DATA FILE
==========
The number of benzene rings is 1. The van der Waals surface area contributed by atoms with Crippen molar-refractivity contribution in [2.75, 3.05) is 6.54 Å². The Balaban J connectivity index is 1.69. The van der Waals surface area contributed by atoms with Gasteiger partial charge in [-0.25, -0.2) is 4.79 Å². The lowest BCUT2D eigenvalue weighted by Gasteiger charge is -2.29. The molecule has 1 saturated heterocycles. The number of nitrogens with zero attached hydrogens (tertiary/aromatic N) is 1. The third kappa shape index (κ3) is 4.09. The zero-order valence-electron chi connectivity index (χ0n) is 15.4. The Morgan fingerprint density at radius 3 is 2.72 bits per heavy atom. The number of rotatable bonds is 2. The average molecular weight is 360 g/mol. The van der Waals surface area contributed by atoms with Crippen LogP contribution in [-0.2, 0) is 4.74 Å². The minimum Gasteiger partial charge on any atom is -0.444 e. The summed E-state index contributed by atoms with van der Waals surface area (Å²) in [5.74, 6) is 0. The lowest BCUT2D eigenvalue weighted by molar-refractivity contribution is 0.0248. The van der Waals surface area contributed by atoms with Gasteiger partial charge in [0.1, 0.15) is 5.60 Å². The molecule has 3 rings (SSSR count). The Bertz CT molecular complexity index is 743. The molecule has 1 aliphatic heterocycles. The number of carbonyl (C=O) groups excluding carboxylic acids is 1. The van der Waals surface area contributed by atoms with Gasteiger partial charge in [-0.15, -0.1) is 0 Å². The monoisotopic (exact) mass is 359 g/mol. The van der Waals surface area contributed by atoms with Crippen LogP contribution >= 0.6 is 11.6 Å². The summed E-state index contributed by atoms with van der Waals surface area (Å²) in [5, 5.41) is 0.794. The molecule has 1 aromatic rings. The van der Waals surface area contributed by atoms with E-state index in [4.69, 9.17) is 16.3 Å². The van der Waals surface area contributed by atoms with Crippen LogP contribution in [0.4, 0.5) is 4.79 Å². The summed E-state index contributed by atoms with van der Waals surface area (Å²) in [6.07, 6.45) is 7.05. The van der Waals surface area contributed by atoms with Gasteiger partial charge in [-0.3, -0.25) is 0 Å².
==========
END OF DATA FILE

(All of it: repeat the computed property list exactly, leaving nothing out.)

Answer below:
The number of benzene rings is 1. The van der Waals surface area contributed by atoms with Crippen molar-refractivity contribution in [2.75, 3.05) is 6.54 Å². The Balaban J connectivity index is 1.69. The van der Waals surface area contributed by atoms with Gasteiger partial charge in [-0.25, -0.2) is 4.79 Å². The lowest BCUT2D eigenvalue weighted by Gasteiger charge is -2.29. The molecule has 1 saturated heterocycles. The number of nitrogens with zero attached hydrogens (tertiary/aromatic N) is 1. The third kappa shape index (κ3) is 4.09. The zero-order valence-electron chi connectivity index (χ0n) is 15.4. The Morgan fingerprint density at radius 3 is 2.72 bits per heavy atom. The number of rotatable bonds is 2. The average molecular weight is 360 g/mol. The van der Waals surface area contributed by atoms with Crippen LogP contribution in [-0.2, 0) is 4.74 Å². The minimum Gasteiger partial charge on any atom is -0.444 e. The summed E-state index contributed by atoms with van der Waals surface area (Å²) in [5.74, 6) is 0. The lowest BCUT2D eigenvalue weighted by molar-refractivity contribution is 0.0248. The van der Waals surface area contributed by atoms with Gasteiger partial charge in [0.1, 0.15) is 5.60 Å². The molecule has 3 rings (SSSR count). The Bertz CT molecular complexity index is 743. The molecule has 1 aliphatic heterocycles. The number of carbonyl (C=O) groups excluding carboxylic acids is 1. The van der Waals surface area contributed by atoms with Gasteiger partial charge in [-0.15, -0.1) is 0 Å². The monoisotopic (exact) mass is 359 g/mol. The van der Waals surface area contributed by atoms with Crippen LogP contribution >= 0.6 is 11.6 Å². The summed E-state index contributed by atoms with van der Waals surface area (Å²) in [5, 5.41) is 0.794. The molecule has 1 aromatic rings. The van der Waals surface area contributed by atoms with E-state index in [4.69, 9.17) is 16.3 Å². The van der Waals surface area contributed by atoms with Crippen LogP contribution in [0.4, 0.5) is 4.79 Å². The summed E-state index contributed by atoms with van der Waals surface area (Å²) in [6.07, 6.45) is 7.05. The van der Waals surface area contributed by atoms with Gasteiger partial charge in [-0.3, -0.25) is 0 Å².